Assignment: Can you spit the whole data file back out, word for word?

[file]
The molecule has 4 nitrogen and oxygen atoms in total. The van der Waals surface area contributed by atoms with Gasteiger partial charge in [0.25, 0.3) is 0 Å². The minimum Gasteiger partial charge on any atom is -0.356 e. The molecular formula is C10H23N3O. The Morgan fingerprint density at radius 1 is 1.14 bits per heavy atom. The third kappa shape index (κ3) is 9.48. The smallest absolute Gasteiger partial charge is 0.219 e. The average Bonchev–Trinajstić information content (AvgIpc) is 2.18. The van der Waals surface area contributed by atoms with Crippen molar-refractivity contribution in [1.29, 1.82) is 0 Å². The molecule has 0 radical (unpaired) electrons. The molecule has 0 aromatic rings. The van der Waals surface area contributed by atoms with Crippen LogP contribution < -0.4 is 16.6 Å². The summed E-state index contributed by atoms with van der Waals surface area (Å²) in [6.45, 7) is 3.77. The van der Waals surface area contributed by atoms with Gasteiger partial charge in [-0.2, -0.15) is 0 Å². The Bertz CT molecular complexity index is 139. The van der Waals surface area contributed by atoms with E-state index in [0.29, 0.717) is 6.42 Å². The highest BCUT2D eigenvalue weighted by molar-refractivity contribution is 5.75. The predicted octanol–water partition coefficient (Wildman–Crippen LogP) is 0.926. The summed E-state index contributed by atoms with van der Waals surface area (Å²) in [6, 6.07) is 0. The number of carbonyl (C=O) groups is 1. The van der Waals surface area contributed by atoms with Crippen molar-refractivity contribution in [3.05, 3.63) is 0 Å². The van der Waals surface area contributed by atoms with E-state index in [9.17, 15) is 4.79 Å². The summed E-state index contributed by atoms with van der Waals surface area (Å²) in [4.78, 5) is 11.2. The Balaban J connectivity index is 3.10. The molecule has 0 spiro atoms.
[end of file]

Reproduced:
The molecule has 4 nitrogen and oxygen atoms in total. The van der Waals surface area contributed by atoms with Gasteiger partial charge in [0.25, 0.3) is 0 Å². The minimum Gasteiger partial charge on any atom is -0.356 e. The molecular formula is C10H23N3O. The Morgan fingerprint density at radius 1 is 1.14 bits per heavy atom. The third kappa shape index (κ3) is 9.48. The smallest absolute Gasteiger partial charge is 0.219 e. The average Bonchev–Trinajstić information content (AvgIpc) is 2.18. The van der Waals surface area contributed by atoms with Crippen molar-refractivity contribution in [1.29, 1.82) is 0 Å². The molecule has 0 radical (unpaired) electrons. The molecule has 0 aromatic rings. The van der Waals surface area contributed by atoms with Crippen LogP contribution < -0.4 is 16.6 Å². The summed E-state index contributed by atoms with van der Waals surface area (Å²) in [6.45, 7) is 3.77. The van der Waals surface area contributed by atoms with Gasteiger partial charge in [-0.2, -0.15) is 0 Å². The Bertz CT molecular complexity index is 139. The van der Waals surface area contributed by atoms with E-state index in [0.29, 0.717) is 6.42 Å². The highest BCUT2D eigenvalue weighted by molar-refractivity contribution is 5.75. The predicted octanol–water partition coefficient (Wildman–Crippen LogP) is 0.926. The summed E-state index contributed by atoms with van der Waals surface area (Å²) in [6, 6.07) is 0. The number of carbonyl (C=O) groups is 1. The van der Waals surface area contributed by atoms with Crippen molar-refractivity contribution in [3.05, 3.63) is 0 Å². The van der Waals surface area contributed by atoms with E-state index in [9.17, 15) is 4.79 Å². The summed E-state index contributed by atoms with van der Waals surface area (Å²) in [4.78, 5) is 11.2. The Balaban J connectivity index is 3.10. The molecule has 0 spiro atoms.